To Malcolm Gladwell's The Tipping Point I got after hearing him interviewed on CBC Radio. He sounded like such a nice guy from nowhere as far as I could tell. Ah! I only turned on the radio after the interview had started. So he's a pretty well known New Yorker Magazine writer. Well, I liked the way he spoke. He says things in a pretty much similar way to what I think. Then I saw him lecturing through poptech. No, I once fantasized having hair like his. I had started balding when I was 19. I've been shaving my head almost ever since then. We're definitely not the same person.
The scope of information available in today's communications is also part of the intrigue. A quick research into your subject of interest makes it feel like you own it. Malcolm is a household friend. Jared (Diamond) is patiently waiting for me to read him after Anat hands him over to me when she's finished. Guns, Germs and Steel is a bit thicker than The World Without Us by Alan Weisman. It always wakes Anat for a few more lines of reading as she struggles through the paragraphs that gently fall on her nose as she drifts to sleep. One of the print industry's most useful accessories comes in handy on such occasions.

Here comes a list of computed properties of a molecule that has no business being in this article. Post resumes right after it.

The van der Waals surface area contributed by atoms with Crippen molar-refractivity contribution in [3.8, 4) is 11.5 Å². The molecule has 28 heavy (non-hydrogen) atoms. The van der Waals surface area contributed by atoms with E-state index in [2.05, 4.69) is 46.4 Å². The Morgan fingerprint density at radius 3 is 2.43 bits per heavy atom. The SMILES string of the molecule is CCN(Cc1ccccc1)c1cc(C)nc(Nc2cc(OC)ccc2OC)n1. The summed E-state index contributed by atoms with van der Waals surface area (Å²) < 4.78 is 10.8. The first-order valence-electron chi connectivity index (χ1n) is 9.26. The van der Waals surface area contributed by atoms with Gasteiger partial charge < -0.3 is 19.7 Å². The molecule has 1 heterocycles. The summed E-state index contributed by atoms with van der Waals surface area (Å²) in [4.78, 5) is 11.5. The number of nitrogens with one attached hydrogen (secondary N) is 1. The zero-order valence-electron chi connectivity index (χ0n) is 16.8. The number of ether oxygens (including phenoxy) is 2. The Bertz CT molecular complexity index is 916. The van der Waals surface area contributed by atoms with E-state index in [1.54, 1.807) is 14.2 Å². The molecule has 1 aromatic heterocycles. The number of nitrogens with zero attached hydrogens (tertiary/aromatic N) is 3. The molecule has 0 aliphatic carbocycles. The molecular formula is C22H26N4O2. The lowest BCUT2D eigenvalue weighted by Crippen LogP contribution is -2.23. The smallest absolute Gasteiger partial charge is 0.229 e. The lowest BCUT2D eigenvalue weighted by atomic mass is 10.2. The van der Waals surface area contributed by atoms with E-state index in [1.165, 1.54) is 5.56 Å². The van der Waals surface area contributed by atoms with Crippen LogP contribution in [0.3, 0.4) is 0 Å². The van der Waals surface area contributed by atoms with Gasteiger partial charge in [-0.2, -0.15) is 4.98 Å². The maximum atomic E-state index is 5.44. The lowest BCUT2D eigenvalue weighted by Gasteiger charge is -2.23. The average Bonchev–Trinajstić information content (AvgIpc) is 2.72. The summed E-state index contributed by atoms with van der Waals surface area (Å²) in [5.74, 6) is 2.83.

Only after browsing with Netscape for a few years did I realize where the expression Bookmark had come from. Having worked many years with Explorer now, the habit of reading books is still one of my Favourites.


visit to israel

Aya died (30th of March 2009). From the stories of her diabetes, the infection in her leg, her hospitalization, it seemed to me that her days were numbered. Maybe it was easy for me to feel that way because I am away, in Canada, while they are back in Israel. When Aya died there was wonder as to what had killed her. 65 is not considered old age these days. A day or two before her death she was diagnosed with cancer.
Death is a straightforward reminder of the insignificance of our existence. 'How we die' by Sherwin Nuland describes the six most common processes that bring our bodies to the moment of death. A fascinating book that shows how boring and predictable death is. The author's intention in writing this book came from the realization that lack of information is at the base of the emotions surrounding death. My grandfather, who I have never met, died at 56. Before my father turned 56 he seemed to have been counting the days.